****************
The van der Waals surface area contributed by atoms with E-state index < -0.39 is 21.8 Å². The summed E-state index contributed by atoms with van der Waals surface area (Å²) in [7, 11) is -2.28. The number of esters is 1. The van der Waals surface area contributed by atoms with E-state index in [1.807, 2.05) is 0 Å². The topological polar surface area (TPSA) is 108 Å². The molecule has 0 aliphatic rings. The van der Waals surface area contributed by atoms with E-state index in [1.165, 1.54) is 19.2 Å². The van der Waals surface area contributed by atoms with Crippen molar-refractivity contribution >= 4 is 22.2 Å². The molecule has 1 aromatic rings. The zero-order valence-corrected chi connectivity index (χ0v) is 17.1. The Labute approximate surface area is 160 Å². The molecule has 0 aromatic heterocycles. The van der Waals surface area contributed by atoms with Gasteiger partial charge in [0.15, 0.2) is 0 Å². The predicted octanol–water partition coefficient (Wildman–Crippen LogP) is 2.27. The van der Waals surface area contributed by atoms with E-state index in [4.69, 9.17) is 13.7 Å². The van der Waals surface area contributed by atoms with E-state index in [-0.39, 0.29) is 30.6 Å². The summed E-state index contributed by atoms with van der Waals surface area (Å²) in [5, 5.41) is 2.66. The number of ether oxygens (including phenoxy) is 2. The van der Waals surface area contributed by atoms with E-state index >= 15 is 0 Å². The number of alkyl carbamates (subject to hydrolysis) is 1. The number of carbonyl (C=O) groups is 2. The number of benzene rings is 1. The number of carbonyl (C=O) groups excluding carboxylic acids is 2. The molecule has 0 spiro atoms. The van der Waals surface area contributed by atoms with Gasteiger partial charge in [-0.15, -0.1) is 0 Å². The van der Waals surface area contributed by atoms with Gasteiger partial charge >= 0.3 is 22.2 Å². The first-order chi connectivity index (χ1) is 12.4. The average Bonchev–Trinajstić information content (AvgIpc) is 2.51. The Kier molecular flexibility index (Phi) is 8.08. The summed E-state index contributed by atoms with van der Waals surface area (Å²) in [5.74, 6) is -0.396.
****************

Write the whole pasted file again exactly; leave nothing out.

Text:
The van der Waals surface area contributed by atoms with E-state index < -0.39 is 21.8 Å². The summed E-state index contributed by atoms with van der Waals surface area (Å²) in [7, 11) is -2.28. The number of esters is 1. The van der Waals surface area contributed by atoms with E-state index in [1.807, 2.05) is 0 Å². The topological polar surface area (TPSA) is 108 Å². The molecule has 0 aliphatic rings. The van der Waals surface area contributed by atoms with E-state index in [1.165, 1.54) is 19.2 Å². The van der Waals surface area contributed by atoms with Crippen molar-refractivity contribution >= 4 is 22.2 Å². The molecule has 1 aromatic rings. The zero-order valence-corrected chi connectivity index (χ0v) is 17.1. The Labute approximate surface area is 160 Å². The molecule has 0 aromatic heterocycles. The van der Waals surface area contributed by atoms with Gasteiger partial charge in [0.15, 0.2) is 0 Å². The predicted octanol–water partition coefficient (Wildman–Crippen LogP) is 2.27. The van der Waals surface area contributed by atoms with E-state index in [4.69, 9.17) is 13.7 Å². The van der Waals surface area contributed by atoms with E-state index in [-0.39, 0.29) is 30.6 Å². The summed E-state index contributed by atoms with van der Waals surface area (Å²) in [5, 5.41) is 2.66. The number of ether oxygens (including phenoxy) is 2. The van der Waals surface area contributed by atoms with E-state index >= 15 is 0 Å². The number of alkyl carbamates (subject to hydrolysis) is 1. The number of carbonyl (C=O) groups is 2. The number of benzene rings is 1. The number of carbonyl (C=O) groups excluding carboxylic acids is 2. The molecule has 0 spiro atoms. The van der Waals surface area contributed by atoms with Gasteiger partial charge in [-0.15, -0.1) is 0 Å². The van der Waals surface area contributed by atoms with Gasteiger partial charge >= 0.3 is 22.2 Å². The first-order chi connectivity index (χ1) is 12.4. The average Bonchev–Trinajstić information content (AvgIpc) is 2.51. The Kier molecular flexibility index (Phi) is 8.08. The summed E-state index contributed by atoms with van der Waals surface area (Å²) in [5.74, 6) is -0.396.